Latina Women May Carry Genetic Variant that Lowers Risk of Breast Cancer

According to a study published in the Oct. 20, 2014, issue of Nature Communications, a genetic variant commonly found in Latina women may protect them against breast cancer.

About 20 percent of Latinas in the U.S. have one copy of the variant, a difference in the letters of the human genome. Dr. Elad Ziv, the study’s senior author, told the University of California San Francisco that those who carry the variant are about 40 percent less likely to develop breast cancer. Less than 1 percent of the Latina population in the U.S. has two copies of the variant, and therefore an 80 percent reduction in the likelihood of developing the disease.

The variant causes breast tissue to be less dense, as is shown in mammograms. According to experts, high density breasts are a risk factor for the disease and they can cause delayed diagnosis by obscuring images during a mammogram. Data from the National Cancer Institute has shown that white women have a 13 percent risk of breast cancer, black women an 11 percent risk and Hispanics less than 10 percent.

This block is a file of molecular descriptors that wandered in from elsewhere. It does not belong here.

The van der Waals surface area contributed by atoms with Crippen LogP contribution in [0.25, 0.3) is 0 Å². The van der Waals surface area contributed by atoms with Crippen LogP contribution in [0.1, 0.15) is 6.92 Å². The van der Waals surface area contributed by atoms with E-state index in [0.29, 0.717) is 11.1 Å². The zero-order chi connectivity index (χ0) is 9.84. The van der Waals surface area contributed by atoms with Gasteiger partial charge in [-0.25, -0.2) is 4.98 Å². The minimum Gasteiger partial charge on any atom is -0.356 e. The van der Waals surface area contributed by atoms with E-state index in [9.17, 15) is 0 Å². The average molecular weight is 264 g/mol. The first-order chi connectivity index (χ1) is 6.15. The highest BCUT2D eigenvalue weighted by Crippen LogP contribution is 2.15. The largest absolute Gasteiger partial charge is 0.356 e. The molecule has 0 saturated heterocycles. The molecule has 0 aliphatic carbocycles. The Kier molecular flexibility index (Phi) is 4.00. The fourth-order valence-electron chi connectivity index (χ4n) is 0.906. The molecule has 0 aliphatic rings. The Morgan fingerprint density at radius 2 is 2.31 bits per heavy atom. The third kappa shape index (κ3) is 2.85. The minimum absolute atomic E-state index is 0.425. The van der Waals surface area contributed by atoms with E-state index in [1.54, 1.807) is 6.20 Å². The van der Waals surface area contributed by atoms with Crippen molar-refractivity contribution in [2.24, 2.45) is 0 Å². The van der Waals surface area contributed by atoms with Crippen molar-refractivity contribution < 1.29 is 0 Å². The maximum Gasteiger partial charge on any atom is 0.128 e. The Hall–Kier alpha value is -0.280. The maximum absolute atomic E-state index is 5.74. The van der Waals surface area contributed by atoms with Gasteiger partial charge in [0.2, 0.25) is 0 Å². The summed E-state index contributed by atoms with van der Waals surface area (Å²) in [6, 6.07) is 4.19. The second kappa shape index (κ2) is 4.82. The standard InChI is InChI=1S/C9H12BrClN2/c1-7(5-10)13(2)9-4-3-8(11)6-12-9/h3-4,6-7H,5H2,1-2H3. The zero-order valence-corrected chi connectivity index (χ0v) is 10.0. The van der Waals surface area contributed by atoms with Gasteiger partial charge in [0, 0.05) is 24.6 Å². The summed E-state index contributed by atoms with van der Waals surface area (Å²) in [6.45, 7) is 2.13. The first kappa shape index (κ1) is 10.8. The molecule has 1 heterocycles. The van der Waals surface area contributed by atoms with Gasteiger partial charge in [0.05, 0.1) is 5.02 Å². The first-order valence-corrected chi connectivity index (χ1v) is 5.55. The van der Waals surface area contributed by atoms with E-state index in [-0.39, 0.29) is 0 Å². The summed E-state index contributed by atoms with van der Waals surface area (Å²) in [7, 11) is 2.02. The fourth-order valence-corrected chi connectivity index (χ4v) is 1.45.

“After our earliest studies we thought there might be a genetic variant that led to increased risk in European populations. But what this latest work shows is that instead there is a protective variant in Native American and Latina populations,” Ziv told UCSF.

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